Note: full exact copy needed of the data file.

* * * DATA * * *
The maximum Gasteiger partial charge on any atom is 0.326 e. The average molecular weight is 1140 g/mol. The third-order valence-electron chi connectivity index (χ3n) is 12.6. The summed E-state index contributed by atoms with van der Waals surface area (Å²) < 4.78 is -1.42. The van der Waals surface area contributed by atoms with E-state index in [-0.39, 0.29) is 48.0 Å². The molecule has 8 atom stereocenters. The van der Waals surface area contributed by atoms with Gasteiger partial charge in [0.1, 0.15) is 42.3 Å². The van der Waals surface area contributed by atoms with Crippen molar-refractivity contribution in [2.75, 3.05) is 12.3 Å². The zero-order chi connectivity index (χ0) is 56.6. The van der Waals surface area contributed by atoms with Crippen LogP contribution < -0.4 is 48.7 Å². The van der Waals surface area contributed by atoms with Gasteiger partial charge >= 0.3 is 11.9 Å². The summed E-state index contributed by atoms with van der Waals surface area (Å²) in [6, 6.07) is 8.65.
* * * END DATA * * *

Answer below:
The maximum Gasteiger partial charge on any atom is 0.326 e. The average molecular weight is 1140 g/mol. The third-order valence-electron chi connectivity index (χ3n) is 12.6. The summed E-state index contributed by atoms with van der Waals surface area (Å²) < 4.78 is -1.42. The van der Waals surface area contributed by atoms with E-state index in [-0.39, 0.29) is 48.0 Å². The molecule has 8 atom stereocenters. The van der Waals surface area contributed by atoms with Gasteiger partial charge in [0.1, 0.15) is 42.3 Å². The van der Waals surface area contributed by atoms with Crippen molar-refractivity contribution in [2.75, 3.05) is 12.3 Å². The zero-order chi connectivity index (χ0) is 56.6. The van der Waals surface area contributed by atoms with Crippen LogP contribution < -0.4 is 48.7 Å². The van der Waals surface area contributed by atoms with Gasteiger partial charge >= 0.3 is 11.9 Å². The summed E-state index contributed by atoms with van der Waals surface area (Å²) in [6, 6.07) is 8.65.